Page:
Paleo/Primal Summary

The paleo (or primal) hypothesis is that the longer humans have been exposed to something the more likely they are to be well adapted to it and tolerate it.  It’s a basic part of natural selection.  It doesn’t prove anything is harmful or healthy, but it provides an excellent starting point, and generates good default answers that end up surprisingly accurate when tested across various fields of science and medicine.  In the absence of other data, the paleo/primal approach is the safest and most accurate.

Applying the paleo/primal approach to food is simple: the more traditional the better—100 years old is good, 1000 great, and 10,000 or 100,000 excellent.  There are certain fundamental guidelines to following a paleo/primal approach:

  1. Eat a diet that is as consistent with primal/paleo conditions as possible, unless there is evidence that non-primal/paleo foods are safe (the default is that they are not)
  2. Avoid refined products as much as possible, especially starchy or sugary products
  3. Avoid refined, industrial, or non-traditional fats
    1. This includes plant oils and fats that cannot be traditionally produced in a pre-industrial society… seed oils, nut oils, grain oils…
  4. Avoid grains
  5. Try and avoid things that were originally primal/paleo, but have been heavily modified via agriculture/breeding/human selection and find ancestral/traditional versions
    1. Example: modern corn has changed hugely in just the last 50-250 years… starch content has quadrupled in 250 years, vitamins and minerals have been cut by more than half… compared to the corn humans could find for 99% of our history, modern corn is basically candy.
    2. Same goes for modern American whole milk from large-scale Holstein cow farms… they’ve been bred for high-volume milk production, but nutrient density has suffered greatly

So what do you actually eat?  #1 is the only one above that isn’t an ‘avoid’ statement.  That’s largely because my advice isn’t telling anyone what to do—it’s about understanding what’s bad for you and knowing what not to do.  I don’t like having a one-size-fits-all set of things people should eat or do, and it’s inconsistent with human culture and experience—there are a huge number of human groups eating very different (but completely primal/paleo) diets who are all healthy, and you don’t have to copy any of them.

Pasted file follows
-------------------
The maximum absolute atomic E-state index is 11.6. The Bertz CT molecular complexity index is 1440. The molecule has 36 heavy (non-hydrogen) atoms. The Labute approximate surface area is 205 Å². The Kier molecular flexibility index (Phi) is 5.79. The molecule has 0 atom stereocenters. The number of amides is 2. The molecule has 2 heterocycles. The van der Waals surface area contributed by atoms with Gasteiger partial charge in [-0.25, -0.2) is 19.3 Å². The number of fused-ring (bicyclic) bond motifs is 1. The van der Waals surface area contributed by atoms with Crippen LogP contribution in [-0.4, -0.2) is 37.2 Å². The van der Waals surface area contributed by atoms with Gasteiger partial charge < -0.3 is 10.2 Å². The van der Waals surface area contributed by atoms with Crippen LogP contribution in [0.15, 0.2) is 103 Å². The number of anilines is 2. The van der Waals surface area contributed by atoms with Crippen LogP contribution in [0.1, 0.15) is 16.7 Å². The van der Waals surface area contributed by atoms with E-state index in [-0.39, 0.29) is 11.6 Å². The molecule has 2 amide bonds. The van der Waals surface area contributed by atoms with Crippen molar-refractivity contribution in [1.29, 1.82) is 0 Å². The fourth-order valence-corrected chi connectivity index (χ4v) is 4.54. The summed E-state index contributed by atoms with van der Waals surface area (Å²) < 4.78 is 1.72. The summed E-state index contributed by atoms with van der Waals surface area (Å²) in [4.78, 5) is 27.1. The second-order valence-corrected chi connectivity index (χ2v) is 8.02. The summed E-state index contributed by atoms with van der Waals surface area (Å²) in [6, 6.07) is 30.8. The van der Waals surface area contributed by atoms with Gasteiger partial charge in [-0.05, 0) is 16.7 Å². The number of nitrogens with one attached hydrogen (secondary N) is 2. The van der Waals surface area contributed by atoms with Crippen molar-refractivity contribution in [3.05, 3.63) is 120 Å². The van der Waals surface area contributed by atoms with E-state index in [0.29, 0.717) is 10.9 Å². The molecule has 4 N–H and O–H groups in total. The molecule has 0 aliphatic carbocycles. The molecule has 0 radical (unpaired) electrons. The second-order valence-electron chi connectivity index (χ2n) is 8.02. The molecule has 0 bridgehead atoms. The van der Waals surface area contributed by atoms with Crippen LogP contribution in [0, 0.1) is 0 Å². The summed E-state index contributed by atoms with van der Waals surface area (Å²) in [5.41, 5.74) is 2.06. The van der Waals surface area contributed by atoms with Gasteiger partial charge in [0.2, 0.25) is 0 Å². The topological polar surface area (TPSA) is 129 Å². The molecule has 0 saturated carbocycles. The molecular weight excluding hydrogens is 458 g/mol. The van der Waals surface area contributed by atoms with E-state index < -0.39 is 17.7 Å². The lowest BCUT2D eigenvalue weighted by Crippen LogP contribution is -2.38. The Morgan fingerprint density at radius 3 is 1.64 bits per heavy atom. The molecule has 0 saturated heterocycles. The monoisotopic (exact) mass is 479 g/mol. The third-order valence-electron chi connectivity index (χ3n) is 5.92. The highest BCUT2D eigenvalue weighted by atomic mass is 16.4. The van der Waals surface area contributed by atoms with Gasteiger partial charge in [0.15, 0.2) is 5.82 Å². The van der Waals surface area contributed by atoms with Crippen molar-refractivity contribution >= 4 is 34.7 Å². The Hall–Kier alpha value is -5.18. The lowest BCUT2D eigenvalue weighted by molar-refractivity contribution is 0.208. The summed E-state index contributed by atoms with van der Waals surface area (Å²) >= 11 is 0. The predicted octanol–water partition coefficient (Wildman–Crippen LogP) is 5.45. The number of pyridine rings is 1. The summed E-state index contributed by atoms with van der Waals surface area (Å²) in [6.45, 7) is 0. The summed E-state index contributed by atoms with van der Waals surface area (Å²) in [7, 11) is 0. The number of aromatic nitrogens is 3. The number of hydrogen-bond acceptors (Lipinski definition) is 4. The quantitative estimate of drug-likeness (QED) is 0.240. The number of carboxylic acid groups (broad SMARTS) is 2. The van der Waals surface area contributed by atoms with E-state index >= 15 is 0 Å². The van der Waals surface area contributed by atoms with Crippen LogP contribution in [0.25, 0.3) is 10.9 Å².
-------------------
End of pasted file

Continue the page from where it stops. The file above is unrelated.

That being said… I can definitely provide some general guidelines of what to eat, consistent with the above:

  1. The more natural and traditional the better… the hunter-gatherer test is always a good one.
  2. Mostly fat (by calories, not volume or mass).  Seriously.  Without sugar and starch you just cannot get enough calories to meet your daily needs without eating most of your calories from fat.  In Indian culture, this was accomplished primarily via butter, cream, milk, cheese, coconut, and perhaps eggs (I’m less sure of the last one).  Broths and sauces and soups.
    1. And, with the exception of coconut and palm oil/fat, and to some degree olive oil, the fat needs to come from an animal source.  For Indians: dairy fat.  There is a reason why Indian culture holds cows in such high regard—their dairy products are the cornerstone of a healthy Indian diet.  Dairy cows are indeed unbelievably important and valuable to humans.
  3. A good amount of protein—though this will basically happen automatically… “high protein” diets are somewhat nonsensical, since you can’t really burn protein for significant amounts of energy.  Low protein is very bad, however, since you’ll starve your body of amino acids.  So just make sure you get enough…
  4. Very low sugar, very low starch (ancient potatoes and starchy tubers were far less starchy than modern ones, much like modern corn, and higher in nutrients as well)
  5. Herbs, spices, flavors—all great stuff, the thing variety is made from.